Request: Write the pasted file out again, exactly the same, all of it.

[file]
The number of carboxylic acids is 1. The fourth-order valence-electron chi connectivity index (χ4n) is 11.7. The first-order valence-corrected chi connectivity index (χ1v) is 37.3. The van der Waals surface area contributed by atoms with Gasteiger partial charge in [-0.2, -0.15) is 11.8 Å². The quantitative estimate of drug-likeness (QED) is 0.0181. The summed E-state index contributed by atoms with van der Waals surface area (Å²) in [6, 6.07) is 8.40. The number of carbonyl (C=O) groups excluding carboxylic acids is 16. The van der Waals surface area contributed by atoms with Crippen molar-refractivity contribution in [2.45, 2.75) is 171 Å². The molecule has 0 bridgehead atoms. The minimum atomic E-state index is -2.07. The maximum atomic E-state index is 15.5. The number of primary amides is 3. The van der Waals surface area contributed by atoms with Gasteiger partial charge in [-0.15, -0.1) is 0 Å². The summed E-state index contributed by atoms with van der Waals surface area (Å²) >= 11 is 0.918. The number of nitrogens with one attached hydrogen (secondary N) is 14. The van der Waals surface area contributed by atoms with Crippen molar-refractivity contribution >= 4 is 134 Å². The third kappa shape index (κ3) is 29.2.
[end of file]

The number of carboxylic acids is 1. The fourth-order valence-electron chi connectivity index (χ4n) is 11.7. The first-order valence-corrected chi connectivity index (χ1v) is 37.3. The van der Waals surface area contributed by atoms with Gasteiger partial charge in [-0.2, -0.15) is 11.8 Å². The quantitative estimate of drug-likeness (QED) is 0.0181. The summed E-state index contributed by atoms with van der Waals surface area (Å²) in [6, 6.07) is 8.40. The number of carbonyl (C=O) groups excluding carboxylic acids is 16. The van der Waals surface area contributed by atoms with Crippen molar-refractivity contribution in [2.45, 2.75) is 171 Å². The molecule has 0 bridgehead atoms. The minimum atomic E-state index is -2.07. The maximum atomic E-state index is 15.5. The number of primary amides is 3. The van der Waals surface area contributed by atoms with Gasteiger partial charge in [-0.15, -0.1) is 0 Å². The summed E-state index contributed by atoms with van der Waals surface area (Å²) >= 11 is 0.918. The number of nitrogens with one attached hydrogen (secondary N) is 14. The van der Waals surface area contributed by atoms with Crippen molar-refractivity contribution >= 4 is 134 Å². The third kappa shape index (κ3) is 29.2.